HOUSE HALF FULL By Amelie Daigle


when you tell it
you must begin by saying
where you were not.

you were not in your house when the water came up.
you do not remember the stench of swamp and garbage
as it poured in.
you did not see it climbing up the stairs
and wonder how far it would rise.

you did not see your mother
pull on rainboots and wade downstairs
to rescue food and water and a toolbox from the first floor

you did not go out on the balcony with your family
and lie in the heat with your tongues hanging out
till your skin turned lobster red and no water was enough

the man in the helicopter
did not tell you to leave your dog behind.
that was not you.

when you tell it
say that you were not in the superdome
without enough food or water
and the cell tower out of commission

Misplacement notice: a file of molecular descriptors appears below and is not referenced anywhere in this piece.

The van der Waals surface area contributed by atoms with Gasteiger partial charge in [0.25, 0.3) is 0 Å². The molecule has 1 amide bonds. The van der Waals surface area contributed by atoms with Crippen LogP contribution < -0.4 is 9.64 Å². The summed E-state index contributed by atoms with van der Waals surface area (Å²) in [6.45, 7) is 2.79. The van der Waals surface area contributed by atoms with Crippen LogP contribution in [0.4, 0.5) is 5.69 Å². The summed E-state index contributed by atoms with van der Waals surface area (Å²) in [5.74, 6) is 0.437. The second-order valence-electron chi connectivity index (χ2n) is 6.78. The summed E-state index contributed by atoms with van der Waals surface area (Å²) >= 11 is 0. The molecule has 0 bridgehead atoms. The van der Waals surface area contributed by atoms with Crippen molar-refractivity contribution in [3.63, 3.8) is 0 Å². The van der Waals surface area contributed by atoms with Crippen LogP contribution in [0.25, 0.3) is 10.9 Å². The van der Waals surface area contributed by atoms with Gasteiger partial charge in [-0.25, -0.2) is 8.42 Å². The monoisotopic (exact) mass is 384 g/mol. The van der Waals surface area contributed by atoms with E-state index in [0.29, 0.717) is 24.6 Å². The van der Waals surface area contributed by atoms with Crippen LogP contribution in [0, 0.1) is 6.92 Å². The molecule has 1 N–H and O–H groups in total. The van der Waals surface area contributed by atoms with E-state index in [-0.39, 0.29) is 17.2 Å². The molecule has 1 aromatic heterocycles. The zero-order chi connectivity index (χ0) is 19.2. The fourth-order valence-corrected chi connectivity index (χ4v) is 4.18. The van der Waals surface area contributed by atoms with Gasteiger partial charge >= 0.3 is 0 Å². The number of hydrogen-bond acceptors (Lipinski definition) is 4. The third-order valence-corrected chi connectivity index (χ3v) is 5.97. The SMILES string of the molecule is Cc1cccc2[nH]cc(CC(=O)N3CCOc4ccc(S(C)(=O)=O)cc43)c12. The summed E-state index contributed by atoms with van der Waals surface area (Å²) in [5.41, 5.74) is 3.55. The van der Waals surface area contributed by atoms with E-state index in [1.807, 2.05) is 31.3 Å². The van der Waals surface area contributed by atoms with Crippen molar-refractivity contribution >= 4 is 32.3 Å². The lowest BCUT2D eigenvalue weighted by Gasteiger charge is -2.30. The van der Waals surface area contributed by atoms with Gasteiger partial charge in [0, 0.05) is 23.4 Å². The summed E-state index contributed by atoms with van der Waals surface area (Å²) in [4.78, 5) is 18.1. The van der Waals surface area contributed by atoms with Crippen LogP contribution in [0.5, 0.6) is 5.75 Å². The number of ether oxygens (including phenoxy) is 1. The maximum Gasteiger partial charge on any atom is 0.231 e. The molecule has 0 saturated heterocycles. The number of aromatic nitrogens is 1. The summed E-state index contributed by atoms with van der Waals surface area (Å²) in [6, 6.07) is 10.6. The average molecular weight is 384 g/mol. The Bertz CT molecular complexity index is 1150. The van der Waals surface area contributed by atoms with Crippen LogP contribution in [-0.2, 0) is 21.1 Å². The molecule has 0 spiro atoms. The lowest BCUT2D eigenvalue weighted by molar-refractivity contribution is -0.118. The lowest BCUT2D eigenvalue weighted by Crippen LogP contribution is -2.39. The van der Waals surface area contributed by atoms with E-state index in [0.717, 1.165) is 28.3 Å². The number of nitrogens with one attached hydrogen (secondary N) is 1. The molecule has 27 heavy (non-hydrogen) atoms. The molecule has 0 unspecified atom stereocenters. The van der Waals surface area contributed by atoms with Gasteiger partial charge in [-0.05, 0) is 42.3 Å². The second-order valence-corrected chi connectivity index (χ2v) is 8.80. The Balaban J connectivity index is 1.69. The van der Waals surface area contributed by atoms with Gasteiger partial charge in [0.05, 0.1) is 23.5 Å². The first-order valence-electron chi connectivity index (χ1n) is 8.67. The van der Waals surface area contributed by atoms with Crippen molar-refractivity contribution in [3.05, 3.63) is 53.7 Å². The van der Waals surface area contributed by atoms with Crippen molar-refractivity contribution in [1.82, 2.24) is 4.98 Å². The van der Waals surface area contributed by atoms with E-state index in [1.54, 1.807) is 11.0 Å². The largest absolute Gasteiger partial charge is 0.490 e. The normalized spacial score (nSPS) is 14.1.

and no way to tell your family you were safe.

say: where i went, people were kind.
they did not whisper “go home.”
There were no gangs. there were no fights.

tell them your father still had his job.
tell them your family had money
and a place to live.

when they ask you
say: only the first floor.

it could have been worse.
it could have been so much worse.

By Amelie Daigle


I am a PhD student at Boston College, where I study and teach English literature. My creative work has been published by Niteblade, The Fabulist, The Future Fire, The Colored Lens, and others. More of my work may be found at

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